Sharpening a scrub plane iron?

What's the best way to sharpen a scrub plane iron w/ a fair bit of camber to it? I've seen a picture of some sort of jig that mounted the iron on a pivot and the arc traveled by the edge of the plane iron created the camber when using a bench grinder.
So far I've not had a lot of luck doing much w/ the grinder besides really messing things up, so I have some reservations about the above. Normally I've been using Scary Sharp for my sharpening so far, w/ decent results as long as I use a jig. This scrub plane iron doesn't look like it'd lend itself to a regular jig very well.
How sharp does a scrub plane iron have to be to be effective? I guess sharper would be better, but w/o a jig, I'm not all that good at sharpening free hand. I can probably make it sharp enough to be dangerous, but thats about it. Is the whole deal w/ secondary or tertiary bevels out the window for this application?
Sorry if some of these questions seem silly, but I figured I was better off asking than guessing...
Thanks,
nuk
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If your iron is dangerous, it is sharp enough;-)
A scrub plane iron is easy to sharpen freehand, because it does not have to be perfect like in a smoothing plane. Lie Nielsen has instructions online: http://www.lie-nielsen.com/faq.html?cart 6370438462#12
Wolfgang
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Well, thanks guys for the input. I guess I'll quit sweating it so much!!
Thanks again,
nuk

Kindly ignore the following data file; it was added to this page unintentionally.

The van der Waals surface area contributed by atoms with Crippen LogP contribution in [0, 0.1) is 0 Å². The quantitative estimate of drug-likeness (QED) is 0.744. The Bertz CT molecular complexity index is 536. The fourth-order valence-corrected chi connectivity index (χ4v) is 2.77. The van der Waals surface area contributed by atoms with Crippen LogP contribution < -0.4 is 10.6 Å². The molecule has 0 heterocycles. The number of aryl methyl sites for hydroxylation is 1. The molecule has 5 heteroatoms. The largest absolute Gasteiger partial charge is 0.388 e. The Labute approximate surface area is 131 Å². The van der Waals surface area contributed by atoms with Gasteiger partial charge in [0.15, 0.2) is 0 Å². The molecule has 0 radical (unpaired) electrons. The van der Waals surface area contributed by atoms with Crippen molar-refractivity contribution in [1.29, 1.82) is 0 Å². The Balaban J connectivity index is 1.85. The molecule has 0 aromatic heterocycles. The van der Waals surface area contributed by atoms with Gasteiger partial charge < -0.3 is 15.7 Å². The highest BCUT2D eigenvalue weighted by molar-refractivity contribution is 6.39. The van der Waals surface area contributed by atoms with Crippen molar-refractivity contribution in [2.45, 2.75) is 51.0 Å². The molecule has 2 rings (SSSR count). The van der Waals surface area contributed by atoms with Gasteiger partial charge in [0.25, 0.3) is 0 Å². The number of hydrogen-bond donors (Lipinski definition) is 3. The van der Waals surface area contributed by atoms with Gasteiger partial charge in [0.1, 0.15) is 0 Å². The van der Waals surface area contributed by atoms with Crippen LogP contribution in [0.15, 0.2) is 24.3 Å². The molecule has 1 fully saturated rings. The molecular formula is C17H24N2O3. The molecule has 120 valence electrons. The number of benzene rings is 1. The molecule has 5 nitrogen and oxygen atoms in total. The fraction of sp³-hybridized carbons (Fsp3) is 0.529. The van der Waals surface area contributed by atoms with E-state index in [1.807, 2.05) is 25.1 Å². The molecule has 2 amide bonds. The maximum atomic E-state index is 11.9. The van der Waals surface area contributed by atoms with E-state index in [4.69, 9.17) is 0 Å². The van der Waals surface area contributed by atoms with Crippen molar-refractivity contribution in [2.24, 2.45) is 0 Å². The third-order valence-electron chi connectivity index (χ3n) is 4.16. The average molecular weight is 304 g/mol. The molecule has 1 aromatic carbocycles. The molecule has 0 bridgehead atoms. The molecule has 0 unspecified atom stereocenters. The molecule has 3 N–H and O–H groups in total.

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and not nearly enough to do very many useful things.
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Like Wolfgang said, it doesn't have to be perfect. If you think about what portion of the iron is going to be in contact with the wood, you see that you can concentrate your efforts on a fairly small area of the iron. I've always gotten by pretty well with just using SS paper and rotating the iron as I pull it towards me. The bevel doesn't look perfect, but that's OK; the edge is all I care about anyway.
The technique mentioned on the L-N site is probably worth a try. (For some reason I never thought of bringing the stone to the tool for a scrub plane iron, even though I use that technique for various larger carving tools.) But obviously you need to be really careful. I would even recommend using gloves. For example, I use batting gloves when I'm sharpening a drawknife by bringing the stone to the blade. They could be cut through if you're careless, but they give you just a bit of extra "insurance".
Chuck Vance
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